In August 2020, the English Football League’s League One and League Two clubs voted for the introduction of Squad Salary Caps (SSC), which were to be £2.5m and £1.5m respectively, in its maiden season (2020/21). However, this was withdrawn following arbitrary action from the Professional Footballers’ Association. Therefore, League One and League Two are left with their Salary Cost Management Protocol (SCMP) which restricts spending on player wages to a percentage of club turnover. League One clubs can spend 60% of their turnover on player wages, whilst the cap in League Two was set at 55%. Clubs forecasting to spend within 5% of the figure will be monitored closely by the EFL. However, there are no restrictions on transfer fees.


Across the variety of retrospective financial regulation in place now, there is a failure to force clubs to act sustainably and minimal focus on preventing, rather than punishing, overspending. For clubs trying to achieve promotion into England’s top-flight, they can financially gamble until the point of financial ruin before the rules kick in. Further, we have seen examples where clubs are able to circumnavigate the rules by artificially creating large cash inflows to offset their losses. The current regulations do not mandate owner accountability. Owners can commit the club to grossly overspending and then leave the club in financial ruins. More must be done to protect the bedrock of so many communities in this country.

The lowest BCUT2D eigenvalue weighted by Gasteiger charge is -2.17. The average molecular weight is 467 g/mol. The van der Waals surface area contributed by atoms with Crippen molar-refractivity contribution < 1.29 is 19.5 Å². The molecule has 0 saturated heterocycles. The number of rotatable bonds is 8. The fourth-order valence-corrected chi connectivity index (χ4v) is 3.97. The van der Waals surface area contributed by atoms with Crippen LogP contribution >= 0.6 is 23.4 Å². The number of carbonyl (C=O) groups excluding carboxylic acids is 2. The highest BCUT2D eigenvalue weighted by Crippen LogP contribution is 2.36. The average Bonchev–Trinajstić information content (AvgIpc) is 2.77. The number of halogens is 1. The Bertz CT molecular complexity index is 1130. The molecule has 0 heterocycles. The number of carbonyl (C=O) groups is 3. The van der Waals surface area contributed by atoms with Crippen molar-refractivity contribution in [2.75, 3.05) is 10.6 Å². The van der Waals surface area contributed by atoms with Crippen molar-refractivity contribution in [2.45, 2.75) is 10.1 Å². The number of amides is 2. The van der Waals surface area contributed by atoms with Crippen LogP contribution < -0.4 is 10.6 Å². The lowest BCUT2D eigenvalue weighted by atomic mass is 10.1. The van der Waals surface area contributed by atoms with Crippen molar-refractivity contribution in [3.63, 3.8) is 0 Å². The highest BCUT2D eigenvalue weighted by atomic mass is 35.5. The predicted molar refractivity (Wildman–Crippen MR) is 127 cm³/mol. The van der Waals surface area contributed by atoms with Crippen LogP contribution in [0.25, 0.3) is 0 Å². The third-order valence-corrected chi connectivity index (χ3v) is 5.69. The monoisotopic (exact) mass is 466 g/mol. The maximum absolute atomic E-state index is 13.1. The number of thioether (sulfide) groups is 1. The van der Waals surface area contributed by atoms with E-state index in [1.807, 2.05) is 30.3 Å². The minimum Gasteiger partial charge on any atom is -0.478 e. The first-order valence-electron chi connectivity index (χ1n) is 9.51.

(Image taken from Goal.com via Twitter)



Salary restrictions


Over the last 20 years, we have seen wages in football rise exponentially. With the increased revenues coming into football, and the Premier League in particular, players are agreeing contracts which, in some cases, are in excess of £300,000 per week. There has been an increased focus on players who are seen to be running their contracts down to secure a very lucrative deal elsewhere. For their new club, there is no transfer fee to pay if a player signs for them at the end of a contract under the Bosman Rule, but this gives players more power in negotiating a contract. Salaries increasing at the higher ends of English football has a domino effect further down the pyramid, as clubs without the same resources feel obliged to pay similar salaries to attract similar talent, in a bid to remain competitive. The result is that salaries across all divisions are dragged up. The Coronavirus pandemic has failed to slow this growth, but more must be done to prevent clubs overspending.


The Premier League and Championship currently do not have a soft salary cap similar to that in place in League One and League Two. In the 2018/19 season, the last full season prior to the pandemic, Manchester United and Manchester City had the greatest wages expenditure in English football, of £332m and £315m respectively. However, this level of spending only amounted to 53% of Manchester United’s revenue, and 59% of Manchester City’s. The problems come when Premier League clubs are relegated and their broadcasting revenues in particular fall considerably, and they are still committed to paying Premier League wages to their players.


A soft salary cap may assist in promoting sustainability if clubs stick to it, although this is difficult if clubs are relegated from one division to another, where the cap on wages as a proportion of turnover differs. Further, it entrenches the dominance of the richest clubs as their on-field success will lead to more prize money and greater sponsorship deals. The clubs attracting the most revenues at the moment will be able to reinforce their position and continue to pay the same wages, while clubs wishing to challenge these elite clubs will be restricted and must grow organically. While this is good for sustainability, it hampers competition and may reduce the interest in investing in the Premier League.